Re: Improved How-to


I managed to migrate a ZS 1.0 Beta 16 profile to the ZS 3.0.0 OVA template, not lose any configuration from the profile, and have the updated VMware Tools (9.2.3) running.

Here’s a proper how-to:

1) Download the OVA (single file OVF) template from the first post.

2) If you run VMware Tools on your existing ZS VM router, disable launching it and restart ZS. For instance, on the 1.0 b16 example, browse to Setup, Startup / Cron, pick Post-Boot, and delete or comment-out lines like:


3) Make a backup of your profile(s) (Setup, Profiles). If you’re backing up logs too, note your profile’s size and remember that the template creates a volume that only has 2 GB free disk space.

4) Deploy the OVA template to your VMware installation. OVA templates are supposed to be supported by ESXi 5 or later, and VMware Workstation 8 or later.

5) Modify the deployed VM as needed, by adding network adapters (E1000 only; no vmxnet support here), RAM, disk, etc. Turn off “connected” on the NICs until you get a chance to change IPv4 addresses on them.

6) Power up the new ZS VM you just deployed. Change the NIC IPv4 settings to match your old ZS VM’s settings from the ZS console.

7) Turn off “connected” on the old ZS VM NICs and turn on “connected” on the new ZS VM NICs. This will cut you off from your old ZS. Browse to the new ZS admin interface.

8) Log on, browse to Setup, Profiles, and restore your backed-up profile. Activate it, and restart ZS. When it comes back, it should work as your old ZS VM did but VMware Tools will not yet be running. Test your new router to make sure everything’s working; especially make sure the NIC names and IPv4 assignments are correct.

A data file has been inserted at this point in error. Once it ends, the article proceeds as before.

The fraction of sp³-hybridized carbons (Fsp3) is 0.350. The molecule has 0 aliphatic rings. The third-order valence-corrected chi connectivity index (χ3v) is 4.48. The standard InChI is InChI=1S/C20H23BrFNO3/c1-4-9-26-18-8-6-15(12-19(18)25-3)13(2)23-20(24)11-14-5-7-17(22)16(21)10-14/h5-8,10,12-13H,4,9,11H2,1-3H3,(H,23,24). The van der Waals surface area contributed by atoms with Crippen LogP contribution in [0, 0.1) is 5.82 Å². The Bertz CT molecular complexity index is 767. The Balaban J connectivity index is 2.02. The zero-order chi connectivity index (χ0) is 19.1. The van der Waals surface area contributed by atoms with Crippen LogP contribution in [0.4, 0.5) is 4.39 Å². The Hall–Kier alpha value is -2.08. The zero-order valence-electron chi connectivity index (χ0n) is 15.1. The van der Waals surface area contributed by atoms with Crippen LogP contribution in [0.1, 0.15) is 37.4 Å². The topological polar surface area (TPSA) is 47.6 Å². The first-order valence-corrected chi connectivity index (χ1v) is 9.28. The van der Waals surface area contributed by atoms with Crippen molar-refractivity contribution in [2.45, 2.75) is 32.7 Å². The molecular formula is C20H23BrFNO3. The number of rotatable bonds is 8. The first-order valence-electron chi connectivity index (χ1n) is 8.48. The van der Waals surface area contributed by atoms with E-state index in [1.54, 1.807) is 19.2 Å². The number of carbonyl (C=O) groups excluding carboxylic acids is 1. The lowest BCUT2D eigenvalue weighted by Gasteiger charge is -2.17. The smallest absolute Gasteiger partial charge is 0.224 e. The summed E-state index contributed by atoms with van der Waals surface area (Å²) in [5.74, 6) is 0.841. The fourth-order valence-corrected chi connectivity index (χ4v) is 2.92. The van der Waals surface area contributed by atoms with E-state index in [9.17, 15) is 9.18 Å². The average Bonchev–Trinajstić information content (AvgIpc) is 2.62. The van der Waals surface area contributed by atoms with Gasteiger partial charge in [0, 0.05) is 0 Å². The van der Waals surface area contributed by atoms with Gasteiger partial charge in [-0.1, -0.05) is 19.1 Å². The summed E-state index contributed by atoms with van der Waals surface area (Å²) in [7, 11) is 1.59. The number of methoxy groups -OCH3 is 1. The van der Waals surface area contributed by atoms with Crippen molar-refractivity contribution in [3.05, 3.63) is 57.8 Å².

9) Now we activate VMware Tools. Browse to Setup, Startup / Cron, then select Post Boot and add this line:


Change the status from Disabled to Enabled. Because the Tools folders reside in /DB instead of /Database, this will work for any profile.

10) Finally, Restart ZS once more. Once it restarts, it should work as your previous ZS worked plus have a running VMware Tools. You can test “Shut Down Guest,” “Restart Guest,” and see its IPv4 addresses in the VM’s properties.

That’s it.

If you need to free up disk space and your previous profile had a copy of VMware Tools in it, open its console, bring up a shell, and browse your /Database directory. You can delete old copies of vmware-tools, rootfs, and vmware-tools-distrib from there if they exist.

WARNING: The script re-links two root-level directories: /usr and /sbin, which seems to break switching and deactivating profiles. It might also negatively impact downloaded modules. To safely manipulate profiles, and possibly modules, disable the Startup / Cron post-boot command that launches VMware Tools and restart ZS beforehand. Once you’re done, re-enable the command and restart.